Upstream Color Review: And Now For Something Entirely Different

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rating: 3.5

Upstream Color is a film made without fear. Perhaps that is the highest compliment that I can pay it. If Shane Carruth (Primer) did in fact holding anything back, or had his vision compromised in any way, it certainly doesn€™t appear on screen. Instead, Carruth€™s second feature is one of the most unique and abstract films of recent years, a picture as visionary and mesmerizing as it is challenging, and at times, frustrating. Here is a film that combines the visual poeticism of Malick with the sinister mindset of Lynch; a formless, ever escalating nightmare about two people growing together in connected isolation. The plot is best left as vague as possible, so perhaps all you need to know is this: A young woman, Kris (Amy Seimetz) undergoes a traumatic, forced experience in which she loses control of her own mind. After this experience, she tries to piece her life back together and meets Jeff (Shane Carruth), a man who is drawn to her by some nameless force. As their relationship grows, we realize that perhaps he too has undergone the same trauma, and their identities begin to bleed together and overlap as they get closer. We also learn that someone may still be watching (or even controlling) them from afar. What€™s impressive is not only the ambition of the film, but also the confidence of its direction. So much of what happens is communicated without dialogue or structure that at times we can feel lost inside of the film. The first 45 minutes are absolutely stunning; the final ten are somewhat maddening. But throughout it all, we never feel that Carruth is lost. He knows where he€™s going, what he€™s doing, and what he€™s saying; what we take away from that is up to us. That he is able to not only attempt, but control this abstract of a film after only one previous feature is something to marvel at. CORRECT SIZE Upstream Color 2 That aspect of individual interpretation is important, because this is a film that can be read to mean many different things. On one level, it is about loneliness and isolation, the way past traumas haunt and affect our present lives, and how entering a relationship forces us to change and alter our own identity. On deeper levels, it can be read to mean an almost infinite number of things, all depending on who you are and what you take into it. Leaving the theater, my first impression was that Upstream Color was a film about meeting and potentially killing God, thereby freeing the soul from any sort of outside control. Days later, I€™m not so sure. It is that feeling of impenetrability, combined with the coldness of its tone, that make Upstream Color easier to admire than to love. We look at it through a glass darkly, and while in many ways that openness is liberating, it can be equally as frustrating. As admirable as it may be, it still keeps us at a distance. But the film is worth seeing, and for those who do take to it (as I did), worth seeing a second or third time. I cannot say yet how multiple viewings would impact me, but I have a feeling that they would either draw me in closer to the film or drive me further away. Upstream Color doesn€™t feel like a movie with a middle ground. What it does have is its fearlessness, and that of its director, writer and star, Shane Carruth. That, for now, may be enough. Planning on seeing this movie? Seen it already? Let us know in the comments section below.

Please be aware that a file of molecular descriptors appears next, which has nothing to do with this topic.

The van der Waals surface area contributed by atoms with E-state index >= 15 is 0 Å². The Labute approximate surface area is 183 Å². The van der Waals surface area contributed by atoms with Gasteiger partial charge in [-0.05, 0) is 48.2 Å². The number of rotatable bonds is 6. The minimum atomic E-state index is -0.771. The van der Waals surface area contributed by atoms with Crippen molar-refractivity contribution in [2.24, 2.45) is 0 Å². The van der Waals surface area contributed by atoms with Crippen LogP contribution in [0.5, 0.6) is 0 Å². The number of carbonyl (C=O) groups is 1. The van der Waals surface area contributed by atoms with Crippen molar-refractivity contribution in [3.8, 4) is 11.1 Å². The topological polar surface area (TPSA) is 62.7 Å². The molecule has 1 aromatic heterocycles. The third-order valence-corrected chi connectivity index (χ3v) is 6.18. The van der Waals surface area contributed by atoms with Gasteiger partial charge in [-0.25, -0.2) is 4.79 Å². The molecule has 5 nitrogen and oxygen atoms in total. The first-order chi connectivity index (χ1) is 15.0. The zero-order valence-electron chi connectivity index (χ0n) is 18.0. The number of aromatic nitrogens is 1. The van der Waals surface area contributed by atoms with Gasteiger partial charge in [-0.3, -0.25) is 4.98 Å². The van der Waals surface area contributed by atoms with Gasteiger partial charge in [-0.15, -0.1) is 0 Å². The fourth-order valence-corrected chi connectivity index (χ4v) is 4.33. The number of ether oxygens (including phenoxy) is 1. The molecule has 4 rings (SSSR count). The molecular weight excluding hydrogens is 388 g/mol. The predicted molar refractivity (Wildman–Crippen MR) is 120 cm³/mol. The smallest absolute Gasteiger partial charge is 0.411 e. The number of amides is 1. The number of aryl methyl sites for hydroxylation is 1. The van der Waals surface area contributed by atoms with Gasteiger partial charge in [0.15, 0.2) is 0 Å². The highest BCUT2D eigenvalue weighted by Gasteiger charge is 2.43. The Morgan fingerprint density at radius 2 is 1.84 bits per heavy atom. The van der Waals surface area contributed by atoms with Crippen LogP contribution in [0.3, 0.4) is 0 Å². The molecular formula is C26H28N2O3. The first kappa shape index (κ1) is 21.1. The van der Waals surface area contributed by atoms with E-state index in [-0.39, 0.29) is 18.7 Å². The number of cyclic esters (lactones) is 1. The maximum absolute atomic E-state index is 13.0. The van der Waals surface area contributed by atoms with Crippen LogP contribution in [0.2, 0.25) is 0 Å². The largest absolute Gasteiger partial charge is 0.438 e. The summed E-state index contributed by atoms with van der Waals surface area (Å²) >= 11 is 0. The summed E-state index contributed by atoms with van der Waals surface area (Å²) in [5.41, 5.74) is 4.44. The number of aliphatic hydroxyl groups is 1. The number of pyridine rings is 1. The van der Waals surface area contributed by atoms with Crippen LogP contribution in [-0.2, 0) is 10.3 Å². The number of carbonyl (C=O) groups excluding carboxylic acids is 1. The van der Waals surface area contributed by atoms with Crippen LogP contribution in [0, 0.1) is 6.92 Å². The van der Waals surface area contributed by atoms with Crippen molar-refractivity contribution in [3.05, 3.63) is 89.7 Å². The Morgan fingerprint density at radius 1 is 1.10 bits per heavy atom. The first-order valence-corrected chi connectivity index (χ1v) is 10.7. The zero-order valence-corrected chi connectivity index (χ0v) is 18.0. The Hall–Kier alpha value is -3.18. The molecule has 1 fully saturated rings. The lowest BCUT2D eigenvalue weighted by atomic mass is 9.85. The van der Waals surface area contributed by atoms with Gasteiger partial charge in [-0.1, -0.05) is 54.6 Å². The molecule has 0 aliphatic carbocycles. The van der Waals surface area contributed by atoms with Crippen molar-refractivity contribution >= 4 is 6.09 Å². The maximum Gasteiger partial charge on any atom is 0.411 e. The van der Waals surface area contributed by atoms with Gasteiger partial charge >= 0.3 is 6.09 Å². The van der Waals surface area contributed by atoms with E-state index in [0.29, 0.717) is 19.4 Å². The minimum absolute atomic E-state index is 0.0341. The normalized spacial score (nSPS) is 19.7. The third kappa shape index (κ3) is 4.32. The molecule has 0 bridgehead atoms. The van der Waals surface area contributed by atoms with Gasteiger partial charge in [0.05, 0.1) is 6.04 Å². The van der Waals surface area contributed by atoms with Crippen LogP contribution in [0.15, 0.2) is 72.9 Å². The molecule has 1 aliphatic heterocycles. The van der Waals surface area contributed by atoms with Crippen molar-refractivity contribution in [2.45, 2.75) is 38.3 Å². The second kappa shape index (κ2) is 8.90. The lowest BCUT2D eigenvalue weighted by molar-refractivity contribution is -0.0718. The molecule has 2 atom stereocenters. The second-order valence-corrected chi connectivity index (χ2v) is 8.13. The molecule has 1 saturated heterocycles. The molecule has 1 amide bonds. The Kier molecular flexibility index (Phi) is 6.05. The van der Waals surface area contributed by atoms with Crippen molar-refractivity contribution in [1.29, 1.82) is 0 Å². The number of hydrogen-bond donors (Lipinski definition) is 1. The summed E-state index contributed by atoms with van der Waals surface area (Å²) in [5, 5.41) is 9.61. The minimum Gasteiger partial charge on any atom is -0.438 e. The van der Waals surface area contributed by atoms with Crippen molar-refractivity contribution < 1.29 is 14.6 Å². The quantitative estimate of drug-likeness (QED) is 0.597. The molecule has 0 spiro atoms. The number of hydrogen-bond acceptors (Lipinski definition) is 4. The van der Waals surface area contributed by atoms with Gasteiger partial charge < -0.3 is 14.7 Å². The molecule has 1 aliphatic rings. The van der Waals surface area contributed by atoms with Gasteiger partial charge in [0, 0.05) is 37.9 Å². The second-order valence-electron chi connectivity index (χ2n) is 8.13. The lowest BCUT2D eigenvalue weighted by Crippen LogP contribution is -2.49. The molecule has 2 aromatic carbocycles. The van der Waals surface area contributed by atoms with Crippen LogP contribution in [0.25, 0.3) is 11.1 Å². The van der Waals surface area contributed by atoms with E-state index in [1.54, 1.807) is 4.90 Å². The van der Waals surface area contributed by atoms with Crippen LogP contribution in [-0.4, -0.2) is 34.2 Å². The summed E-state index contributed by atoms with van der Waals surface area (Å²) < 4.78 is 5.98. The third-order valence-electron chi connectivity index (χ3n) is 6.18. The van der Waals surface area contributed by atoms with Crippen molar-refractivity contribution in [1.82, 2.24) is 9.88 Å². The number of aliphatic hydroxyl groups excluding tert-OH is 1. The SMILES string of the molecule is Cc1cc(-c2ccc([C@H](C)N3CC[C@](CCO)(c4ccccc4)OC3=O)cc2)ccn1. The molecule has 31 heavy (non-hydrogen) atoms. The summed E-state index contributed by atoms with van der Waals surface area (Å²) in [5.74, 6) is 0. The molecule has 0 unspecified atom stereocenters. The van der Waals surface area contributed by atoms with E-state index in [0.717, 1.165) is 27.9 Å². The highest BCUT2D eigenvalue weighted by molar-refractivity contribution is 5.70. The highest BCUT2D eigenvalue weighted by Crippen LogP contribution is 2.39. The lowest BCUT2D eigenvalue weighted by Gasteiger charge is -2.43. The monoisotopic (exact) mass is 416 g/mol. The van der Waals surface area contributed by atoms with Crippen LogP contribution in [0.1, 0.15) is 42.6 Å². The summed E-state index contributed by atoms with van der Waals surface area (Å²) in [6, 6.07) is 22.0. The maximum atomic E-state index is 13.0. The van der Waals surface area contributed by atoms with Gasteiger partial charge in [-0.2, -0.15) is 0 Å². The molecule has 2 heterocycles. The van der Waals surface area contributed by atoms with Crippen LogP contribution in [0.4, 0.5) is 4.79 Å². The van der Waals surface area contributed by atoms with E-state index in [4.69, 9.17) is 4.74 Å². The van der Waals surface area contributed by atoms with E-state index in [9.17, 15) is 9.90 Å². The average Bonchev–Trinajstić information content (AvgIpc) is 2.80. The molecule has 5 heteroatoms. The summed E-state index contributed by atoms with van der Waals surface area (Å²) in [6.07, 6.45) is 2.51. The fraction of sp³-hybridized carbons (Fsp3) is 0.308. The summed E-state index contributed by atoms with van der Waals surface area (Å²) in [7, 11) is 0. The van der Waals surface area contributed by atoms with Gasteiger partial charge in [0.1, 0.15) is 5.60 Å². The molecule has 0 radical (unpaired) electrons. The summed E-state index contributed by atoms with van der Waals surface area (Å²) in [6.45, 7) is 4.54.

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David Braga lives in Boston, MA, where he watches movies, football, and enjoys a healthy amount of beer. It's a tough life, but someone has to live it.